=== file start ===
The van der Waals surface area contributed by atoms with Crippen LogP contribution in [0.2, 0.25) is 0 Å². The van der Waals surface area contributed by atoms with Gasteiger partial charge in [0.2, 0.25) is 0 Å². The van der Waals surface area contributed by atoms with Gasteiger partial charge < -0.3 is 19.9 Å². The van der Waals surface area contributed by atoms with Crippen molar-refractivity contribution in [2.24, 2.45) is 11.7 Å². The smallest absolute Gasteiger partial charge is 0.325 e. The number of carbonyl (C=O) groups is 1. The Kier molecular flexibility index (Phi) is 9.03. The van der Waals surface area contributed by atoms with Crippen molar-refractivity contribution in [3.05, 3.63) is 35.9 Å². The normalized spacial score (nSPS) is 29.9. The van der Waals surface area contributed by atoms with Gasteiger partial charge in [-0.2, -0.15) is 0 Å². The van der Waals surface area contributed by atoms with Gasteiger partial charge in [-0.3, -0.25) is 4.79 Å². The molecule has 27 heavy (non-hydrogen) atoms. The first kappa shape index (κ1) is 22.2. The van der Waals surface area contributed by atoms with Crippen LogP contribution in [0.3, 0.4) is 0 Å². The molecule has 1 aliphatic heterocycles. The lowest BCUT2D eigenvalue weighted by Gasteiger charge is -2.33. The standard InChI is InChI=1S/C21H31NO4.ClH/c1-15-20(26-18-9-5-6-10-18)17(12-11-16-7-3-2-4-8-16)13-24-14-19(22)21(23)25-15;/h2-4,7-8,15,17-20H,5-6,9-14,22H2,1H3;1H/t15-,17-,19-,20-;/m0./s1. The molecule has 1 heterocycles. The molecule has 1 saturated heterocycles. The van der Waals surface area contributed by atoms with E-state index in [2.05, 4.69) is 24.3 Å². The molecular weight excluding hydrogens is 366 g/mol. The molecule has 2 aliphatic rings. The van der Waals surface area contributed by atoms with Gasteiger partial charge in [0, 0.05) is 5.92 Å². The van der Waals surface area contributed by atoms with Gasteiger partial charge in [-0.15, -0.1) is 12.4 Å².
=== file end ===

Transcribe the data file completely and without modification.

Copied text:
The van der Waals surface area contributed by atoms with Crippen LogP contribution in [0.2, 0.25) is 0 Å². The van der Waals surface area contributed by atoms with Gasteiger partial charge in [0.2, 0.25) is 0 Å². The van der Waals surface area contributed by atoms with Gasteiger partial charge < -0.3 is 19.9 Å². The van der Waals surface area contributed by atoms with Crippen molar-refractivity contribution in [2.24, 2.45) is 11.7 Å². The smallest absolute Gasteiger partial charge is 0.325 e. The number of carbonyl (C=O) groups is 1. The Kier molecular flexibility index (Phi) is 9.03. The van der Waals surface area contributed by atoms with Crippen molar-refractivity contribution in [3.05, 3.63) is 35.9 Å². The normalized spacial score (nSPS) is 29.9. The van der Waals surface area contributed by atoms with Gasteiger partial charge in [-0.2, -0.15) is 0 Å². The van der Waals surface area contributed by atoms with Gasteiger partial charge in [-0.3, -0.25) is 4.79 Å². The molecule has 27 heavy (non-hydrogen) atoms. The first kappa shape index (κ1) is 22.2. The van der Waals surface area contributed by atoms with Crippen LogP contribution in [0.3, 0.4) is 0 Å². The molecule has 1 aliphatic heterocycles. The lowest BCUT2D eigenvalue weighted by Gasteiger charge is -2.33. The standard InChI is InChI=1S/C21H31NO4.ClH/c1-15-20(26-18-9-5-6-10-18)17(12-11-16-7-3-2-4-8-16)13-24-14-19(22)21(23)25-15;/h2-4,7-8,15,17-20H,5-6,9-14,22H2,1H3;1H/t15-,17-,19-,20-;/m0./s1. The molecule has 1 heterocycles. The molecule has 1 saturated heterocycles. The van der Waals surface area contributed by atoms with E-state index in [2.05, 4.69) is 24.3 Å². The molecular weight excluding hydrogens is 366 g/mol. The molecule has 2 aliphatic rings. The van der Waals surface area contributed by atoms with Gasteiger partial charge in [0, 0.05) is 5.92 Å². The van der Waals surface area contributed by atoms with Gasteiger partial charge in [-0.15, -0.1) is 12.4 Å².